Auburn Villager: How did you get your start running cross-country?
Stewart Brown: My dad, he ran in high school He ran the 400 and the 800. And then my older brother, he started doing it while I was little, little, so I was never really a part of it.
And then my older sister, she graduated 2016, and she would do it, and that was when I was in seventh grade. They start at the junior high, so I had to just get into it. I wasn't very good, but then I decided to do track, try out for the soccer team. I didn't make the seventh grade soccer team, which was a heartbreak.
And then I started to get good at track and it then it went on from there. In eighth grade, I started to get really good.
AV: Did you pick up any thing from your family about running?
SB: They mostly did it for social reasons. They just had friends. They never really trained super-hard, so I've kind of had to pick that up on my own and learn how to live that way on my own.
AV: What is your training regimen like?
SB: Well, we have practice every afternoon, which can be long, long runs like 6 to 10 miles, including the weekends. So we run on the weekends. I have to watch what I eat, drink a lot of water, so it's just making the choice to be a good athlete.
AV: What do you like most about running cross-country?
SB: I like spending time with my friends the most because I'm so close to some of the boys on the team. But it just feels good to just go fast once you get going. It just feels good.
AV: What's the most challenging part about running cross-country?
SB: All of it, the running. You get to the wall in a race, and you've just got to push through it. The pain is just the hardest part, but you can get over the pain, so it's mostly just great.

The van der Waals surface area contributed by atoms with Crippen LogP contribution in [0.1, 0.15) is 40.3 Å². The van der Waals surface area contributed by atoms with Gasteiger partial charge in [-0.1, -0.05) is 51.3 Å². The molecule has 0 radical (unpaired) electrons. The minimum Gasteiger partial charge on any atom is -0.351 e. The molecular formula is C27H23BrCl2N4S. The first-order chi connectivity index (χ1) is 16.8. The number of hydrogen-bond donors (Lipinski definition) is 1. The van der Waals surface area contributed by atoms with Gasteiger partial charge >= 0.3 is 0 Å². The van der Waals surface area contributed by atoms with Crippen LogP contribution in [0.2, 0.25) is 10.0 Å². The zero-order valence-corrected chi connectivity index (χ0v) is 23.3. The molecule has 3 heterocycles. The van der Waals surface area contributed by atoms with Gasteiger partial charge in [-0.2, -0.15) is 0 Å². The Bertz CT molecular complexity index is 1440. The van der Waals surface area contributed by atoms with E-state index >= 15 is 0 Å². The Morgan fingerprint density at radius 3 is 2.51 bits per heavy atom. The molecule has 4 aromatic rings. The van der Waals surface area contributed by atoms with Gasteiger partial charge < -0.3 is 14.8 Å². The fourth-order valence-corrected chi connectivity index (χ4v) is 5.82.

AV: How do you approach the mental aspect of running such long distances?
SB: Well, you kind of break the race into categories, know when to move at a certain point. You've got to get a good start, be up in the front pack and get in a good rhythm.
And then you've got to take it step by step. It's 3.1 miles-ish — take it by mile, break it up into half-miles or whatever. That's really your deal. If your coach is calling out the time, you know how fast you need to be a that point in the race.
AV: How is the season going so far?
SB: We've had two races. We had a small one in Smiths Station. It was just a 3K. We did really well; we won. And the just last Saturday we had one in Fayetteville, Georgia. And we swept that one as well. That was a really good race.
AV: What are your goals for this season?
SB: State championship, I hope we can win it this year. We had a really good team average time at Fayetteville, so hopefully if we can get our group to speed up and get closer together, then the scoring will be lower.
AV: Do you have any professional or collegiate runners that you watch?
SB: Yeah. Our coach, coach (Anthony) Benitez, he ran for Army, and he's coached a lot of professional athletes as well. There's just watching collegiate athletes, which is something — not most people watch running expect for runners.
AV: Do you play any other sports?
SB: Not anymore. I did do soccer for a little bit a long time ago, but not anymore.
AV: Do you have any hobbies outside of sports?
SB: Not really. I just come to school and run. That's about it
Interview by Brian Woodham